mosquito season

Depending on where you live, it might seem like mosquito season lasts all year long. In some states, that may be true. No matter where you live, though, mosquitoes are irritating. The best way to avoid these pests and their itchy bites is to know when they’re most active so you can help defend yourself.

Find out when mosquito season occurs in your region and learn how to prepare.


Mosquitoes thrive under certain conditions, and these help dictate the when mosquitoes are active and non-active. Typically, mosquitoes become active at temperatures above 50 degrees Fahrenheit. However, they require temperatures above 70 degrees Fahrenheit to truly thrive.

Additionally, mosquitoes prefer moist, humid environments. These are prime breeding conditions, and warm areas with heavy rainfall may see increased mosquito populations and activity.


Generally speaking, mosquito season in the U.S. is dictated by climate in various regions.


Mosquito season: February - November

Not surprisingly, this region’s warm, humid and wet climate means a lengthy mosquito season. In addition to Florida and Hawaii, this region also includes Louisiana, Mississippi and Alabama.


Mosquito season: March – September

This region’s warm temperatures mean mosquito season gets off to an early start. For residents of southern California, Arizona, New Mexico, northern Texas, Louisiana, Mississippi, Alabama, Georgia, Tennessee, South Carolina and parts of coastal North Carolina, mosquito season lasts most of the year.


Mosquito season: April – September

Comprising most of the United States, these regions typically experience milder (even cool or cold) temperatures, which may not be as conducive to mosquito activity. States in these areas include California, Nevada, Utah, Colorado, Nebraska, Kansas, Missouri, Kentucky, Illinois, Ohio, West Virginia, Virginia, Maryland and Pennsylvania.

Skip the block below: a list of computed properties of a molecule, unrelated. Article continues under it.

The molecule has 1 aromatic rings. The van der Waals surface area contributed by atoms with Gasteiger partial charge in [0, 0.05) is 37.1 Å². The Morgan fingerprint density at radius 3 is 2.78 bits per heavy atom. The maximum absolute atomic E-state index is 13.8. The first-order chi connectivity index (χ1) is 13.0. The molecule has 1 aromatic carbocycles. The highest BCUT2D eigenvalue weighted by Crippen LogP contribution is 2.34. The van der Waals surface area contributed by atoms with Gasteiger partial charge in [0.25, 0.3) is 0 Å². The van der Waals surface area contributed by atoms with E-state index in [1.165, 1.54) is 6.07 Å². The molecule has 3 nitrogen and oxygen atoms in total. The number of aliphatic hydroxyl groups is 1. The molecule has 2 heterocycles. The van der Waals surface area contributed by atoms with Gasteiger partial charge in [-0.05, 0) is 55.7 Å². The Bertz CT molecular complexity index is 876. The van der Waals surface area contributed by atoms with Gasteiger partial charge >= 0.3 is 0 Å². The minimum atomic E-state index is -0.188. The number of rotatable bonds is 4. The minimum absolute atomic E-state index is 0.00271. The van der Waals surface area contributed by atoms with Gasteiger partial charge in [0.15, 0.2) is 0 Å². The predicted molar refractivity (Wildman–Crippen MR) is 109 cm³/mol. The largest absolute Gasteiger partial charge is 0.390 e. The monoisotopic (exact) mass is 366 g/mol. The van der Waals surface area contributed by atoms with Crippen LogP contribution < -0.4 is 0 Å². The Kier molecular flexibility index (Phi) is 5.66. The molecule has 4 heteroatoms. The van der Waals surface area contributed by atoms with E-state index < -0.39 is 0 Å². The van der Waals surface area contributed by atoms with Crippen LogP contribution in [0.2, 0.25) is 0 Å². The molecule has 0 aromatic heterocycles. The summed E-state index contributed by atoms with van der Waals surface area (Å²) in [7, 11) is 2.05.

Mosquito season: May – September

The cooler temperatures in these regions mean they experience the shortest mosquito seasons in the country. These states include Washington, Montana, North Dakota, South Dakota, Minnesota, Wisconsin, Michigan, New York, Massachusetts, Vermont, New Hampshire and Maine.

According to the American Mosquito Control Association, West Virginia has the fewest number of mosquito species (26), while Texas has the most (85).


If you live in one of the areas with a lengthy mosquito season, there are a few steps you can take to help prepare before it hits:

  • Eliminate standing water – Mosquitoes breed in and around standing water, so be sure that you’re not letting it build up in bird baths, pet bowls or other containers.
  • Keep drains and gutters clear – Gutters filled with leaves and debris are also potential mosquito breeding grounds. Even a small amount of water can be sufficient for laying eggs.
  • Maintain your yard and pool – Debris that builds up in your yard can also lead to unwanted puddles and mosquitoes. Collect leaves, twigs and other items. If you have a pond, consider adding a feature that keeps the water moving to help prevent eggs from successfully hatching. Additionally, if you have a pool, you should keep it properly maintained.
  • Try to avoid being outside during peak mosquito hours – Mosquitoes tend to be most active at dawn and dusk, although specific hours may vary by species. Minimize your risk of being bitten by wearing long sleeves and pants if you’re outside during these times.


Related: When Are Mosquitoes Most Active?

Related: Don’t DIY That: Mosquito Control

Of course, sometimes your best efforts are not enough. If you’re still having problems with mosquitoes on your property, it might be wise to seek professional help. The mosquito control professionals at Terminix® can help reduce populations in your yard. Get your free estimate today.